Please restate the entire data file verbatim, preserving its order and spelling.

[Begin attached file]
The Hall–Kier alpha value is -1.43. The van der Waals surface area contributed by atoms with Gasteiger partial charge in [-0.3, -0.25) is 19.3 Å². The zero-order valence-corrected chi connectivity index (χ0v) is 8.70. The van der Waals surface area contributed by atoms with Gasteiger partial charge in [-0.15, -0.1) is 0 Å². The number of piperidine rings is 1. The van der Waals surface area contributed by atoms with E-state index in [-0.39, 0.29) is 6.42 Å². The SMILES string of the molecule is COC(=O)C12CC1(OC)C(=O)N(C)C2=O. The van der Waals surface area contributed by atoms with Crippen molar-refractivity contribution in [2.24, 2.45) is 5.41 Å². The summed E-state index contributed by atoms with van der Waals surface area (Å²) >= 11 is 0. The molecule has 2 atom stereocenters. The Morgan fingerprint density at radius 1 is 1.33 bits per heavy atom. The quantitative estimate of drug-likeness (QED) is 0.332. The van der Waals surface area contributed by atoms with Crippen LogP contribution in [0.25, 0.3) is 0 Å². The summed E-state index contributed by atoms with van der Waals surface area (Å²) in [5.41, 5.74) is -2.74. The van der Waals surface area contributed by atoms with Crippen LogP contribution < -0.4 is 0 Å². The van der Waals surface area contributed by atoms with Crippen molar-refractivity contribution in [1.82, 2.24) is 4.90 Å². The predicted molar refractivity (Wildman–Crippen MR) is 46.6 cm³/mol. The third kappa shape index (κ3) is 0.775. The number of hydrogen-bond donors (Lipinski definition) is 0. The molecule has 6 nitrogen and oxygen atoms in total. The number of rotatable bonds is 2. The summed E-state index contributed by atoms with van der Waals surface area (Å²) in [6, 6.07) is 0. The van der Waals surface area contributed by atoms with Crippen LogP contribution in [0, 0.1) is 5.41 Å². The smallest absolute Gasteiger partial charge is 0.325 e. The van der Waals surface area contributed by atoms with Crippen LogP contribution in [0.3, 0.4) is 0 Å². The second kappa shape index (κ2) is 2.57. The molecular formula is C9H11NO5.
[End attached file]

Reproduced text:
The Hall–Kier alpha value is -1.43. The van der Waals surface area contributed by atoms with Gasteiger partial charge in [-0.3, -0.25) is 19.3 Å². The zero-order valence-corrected chi connectivity index (χ0v) is 8.70. The van der Waals surface area contributed by atoms with Gasteiger partial charge in [-0.15, -0.1) is 0 Å². The number of piperidine rings is 1. The van der Waals surface area contributed by atoms with E-state index in [-0.39, 0.29) is 6.42 Å². The SMILES string of the molecule is COC(=O)C12CC1(OC)C(=O)N(C)C2=O. The van der Waals surface area contributed by atoms with Crippen molar-refractivity contribution in [2.24, 2.45) is 5.41 Å². The summed E-state index contributed by atoms with van der Waals surface area (Å²) >= 11 is 0. The molecule has 2 atom stereocenters. The Morgan fingerprint density at radius 1 is 1.33 bits per heavy atom. The quantitative estimate of drug-likeness (QED) is 0.332. The van der Waals surface area contributed by atoms with Crippen LogP contribution in [0.25, 0.3) is 0 Å². The summed E-state index contributed by atoms with van der Waals surface area (Å²) in [5.41, 5.74) is -2.74. The van der Waals surface area contributed by atoms with Crippen LogP contribution < -0.4 is 0 Å². The van der Waals surface area contributed by atoms with Crippen molar-refractivity contribution in [1.82, 2.24) is 4.90 Å². The predicted molar refractivity (Wildman–Crippen MR) is 46.6 cm³/mol. The third kappa shape index (κ3) is 0.775. The number of hydrogen-bond donors (Lipinski definition) is 0. The molecule has 6 nitrogen and oxygen atoms in total. The number of rotatable bonds is 2. The summed E-state index contributed by atoms with van der Waals surface area (Å²) in [6, 6.07) is 0. The van der Waals surface area contributed by atoms with Crippen LogP contribution in [0, 0.1) is 5.41 Å². The smallest absolute Gasteiger partial charge is 0.325 e. The van der Waals surface area contributed by atoms with Crippen LogP contribution in [0.3, 0.4) is 0 Å². The second kappa shape index (κ2) is 2.57. The molecular formula is C9H11NO5.